|Board Member, Quincy School Committee, At-large|
|Elections and appointments|
|Last election||November 5, 2013|
|First elected||November, 2005|
|Next general||November, 2017|
|High school||Quincy High School|
Anne Mahoney resides in Quincy, Massachusetts. Mahoney graduated from Quincy High School before earning her Bachelor's degree in Finance from Suffolk University. She began her career as a sales executive and marketing coordinator at Chancellor Corporation, and then she joined Atomic Graphics to work in their business development and sales division. Mahoney co-founded Cyclone Design, Inc. and currently serves as the vice president of marketing for Verisk HealthCare.
- See also: Quincy Public Schools elections (2013)
|Quincy Public Schools, At-large General Election, 4-year term, 2013|
|Nonpartisan||Anne Mahoney Incumbent||25.3%||5,558|
|Nonpartisan||Barbara Isola Incumbent||23.1%||5,066|
|Nonpartisan||Emily Lebo Incumbent||21.8%||4,793|
|Source: City of Quincy, "Election Summary Report," accessed December 18, 2013|
Anne Mahoney began the race with an existing debt of $8,295.83 from her previous campaign. She reported $7,350.00 in contributions and $3,817.84 in expenditures to the Quincy Election Department, which left her campaign with $4,763.67 in debt.
Anne Mahoney received endorsements for her campaign from several local labor organizations, including the Pipefitters' Association Local 537, Plumbers & Gasfitters Local 12, Bridge & Structural Iron Workers Union Local 7, I.B.E.W. Local 103 and I.B.E.W. Local 222.
|Quincy Public Schools, At-large General Election, 4-year term, 2009|
|Nonpartisan||Anne Mahoney Incumbent||26.9%||14,057|
|Nonpartisan||Matthew Lockwood Mullaney||14.7%||7,665|
|Source: City of Quincy, "Election Summary Report, Municipal Election," accessed October 29, 2013|
In a survey conducted by The Patriot Ledger, Mahoney argued that the following was the most significant issue confronting the school district:
The budget remains the most pressing issue facing the Quincy Public Schools. After enduring drastic cuts to our budget, the Quincy Public Schools went to work rebuilding our core programs to best meet the needs of our student population. With new federal mandates, we are faced with the challenge of implementing the new Common Core curriculum and administering the PARCC assessment. The QPS leadership team has been rolling out the new curriculum; this has been a challenge due to the fact that we must maintain current standards with the MCAS mandate at the same time. Leadership roles are critical to ensuring that excellent teaching and learning is a part of every classroom. We need the support of the mayor for appropriate funding of our budget so we can meet the mandates that are placed upon our school system. This additional funding could be used for new curriculum, new technology and possibly more staffing to ensure our classroom size remains small. The leadership team will be gathering results from the PARCC assessment. As your School Committee member I will push the superintendent and his leadership team to substantiate direction with actual data, so we will have a thorough understanding for proper allocation of our budgetary resources to meet the needs of our students, teachers and staff.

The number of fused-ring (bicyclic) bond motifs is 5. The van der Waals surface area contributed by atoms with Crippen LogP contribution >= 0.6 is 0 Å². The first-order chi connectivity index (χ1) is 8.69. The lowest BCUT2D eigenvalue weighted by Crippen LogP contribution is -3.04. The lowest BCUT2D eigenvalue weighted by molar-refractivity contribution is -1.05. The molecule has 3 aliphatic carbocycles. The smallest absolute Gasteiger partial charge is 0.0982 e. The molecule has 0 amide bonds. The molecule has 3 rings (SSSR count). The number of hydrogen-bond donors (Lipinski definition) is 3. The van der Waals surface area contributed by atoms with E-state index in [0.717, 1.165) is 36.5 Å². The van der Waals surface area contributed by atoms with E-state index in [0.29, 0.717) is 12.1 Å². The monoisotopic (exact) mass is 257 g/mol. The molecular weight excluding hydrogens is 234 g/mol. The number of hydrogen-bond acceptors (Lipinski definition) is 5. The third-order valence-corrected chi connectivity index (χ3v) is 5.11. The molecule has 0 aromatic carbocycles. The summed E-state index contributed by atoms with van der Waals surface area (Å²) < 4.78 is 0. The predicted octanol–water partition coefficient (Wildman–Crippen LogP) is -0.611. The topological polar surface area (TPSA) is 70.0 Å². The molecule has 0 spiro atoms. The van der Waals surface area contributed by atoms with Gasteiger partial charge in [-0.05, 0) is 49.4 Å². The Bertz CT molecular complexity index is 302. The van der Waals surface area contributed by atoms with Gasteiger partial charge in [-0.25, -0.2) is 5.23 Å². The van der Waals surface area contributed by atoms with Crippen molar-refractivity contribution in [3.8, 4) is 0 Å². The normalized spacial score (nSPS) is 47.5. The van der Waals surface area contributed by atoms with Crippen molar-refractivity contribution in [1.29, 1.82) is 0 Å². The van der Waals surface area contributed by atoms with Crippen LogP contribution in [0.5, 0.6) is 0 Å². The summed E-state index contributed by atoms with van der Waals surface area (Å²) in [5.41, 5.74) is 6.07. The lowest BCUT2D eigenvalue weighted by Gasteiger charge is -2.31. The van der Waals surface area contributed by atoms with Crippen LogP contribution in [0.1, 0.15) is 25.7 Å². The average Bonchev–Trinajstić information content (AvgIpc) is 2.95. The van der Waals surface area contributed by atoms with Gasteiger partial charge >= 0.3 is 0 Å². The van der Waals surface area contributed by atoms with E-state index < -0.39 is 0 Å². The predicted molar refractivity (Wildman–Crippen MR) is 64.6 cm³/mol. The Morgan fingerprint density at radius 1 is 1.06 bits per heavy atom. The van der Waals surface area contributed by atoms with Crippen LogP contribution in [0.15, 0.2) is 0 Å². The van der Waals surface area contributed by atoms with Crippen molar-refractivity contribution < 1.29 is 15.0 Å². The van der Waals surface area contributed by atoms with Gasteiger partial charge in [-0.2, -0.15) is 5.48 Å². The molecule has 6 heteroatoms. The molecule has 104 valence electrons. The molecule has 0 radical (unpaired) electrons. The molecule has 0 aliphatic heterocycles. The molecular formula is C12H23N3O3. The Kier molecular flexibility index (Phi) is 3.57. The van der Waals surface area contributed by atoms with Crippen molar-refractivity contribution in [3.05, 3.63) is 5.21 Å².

What was at stake?
There were three seats on the school board up for election on November 5, 2013. All three incumbents sought re-election to the board and they faced only one challenger. Barbara Isola, Emily Lebo and Anne Mahoney attempted to defend their seats from newcomer Noel DiBona. However, Lebo lost her seat to DiBona.
About the district
- See also: Quincy Public Schools, Massachusetts
Norfolk County outperformed the rest of Massachusetts in terms of its median rates of average household income, poverty rates and higher education achievement in 2011. The median household income in Norfolk County was $83,733 compared to $65,981 for the state of Massachusetts. The poverty rate in Norfolk County was 6.3% compared to 10.7% for the entire state. The US Census also found that 48.2% of Norfolk County residents aged 25 years and older attained a Bachelor's degree compared to 38.7% in Massachusetts.
Note: The United States Census Bureau considers "Hispanic or Latino" to be a place of origin rather than a race. Citizens may report both their race and their place of origin, and as a result, the percentages in each column of the racial demographics table may exceed 100 percent.
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- Anne Mahoney - School Committee, "Meet Anne," accessed October 29, 2013
- City of Quincy, "Campaign Finance Reports," accessed December 23, 2013
- Anne Mahoney - School Committee, "Endorsements," accessed October 29, 2013
- Patrick Ronan, The Patriot Ledger, "Quincy school committee candidates discuss the issues," October 22, 2013
- United States Census Bureau, "Norfolk County, Massachusetts," accessed October 24, 2013
- Massachusetts Secretary of State, "Enrollment Breakdown as of 2/15/2012," accessed October 24, 2013
- United States Census Bureau, "Frequently Asked Questions," accessed April 21, 2014
- Each column will add up to 100 percent after removing the "Hispanic or Latino" place of origin percentages, although rounding by the Census Bureau may make the total one- or two-tenths off from being exactly 100 percent. This Ballotpedia page provides a more detailed explanation of how the Census Bureau handles race and ethnicity in its surveys.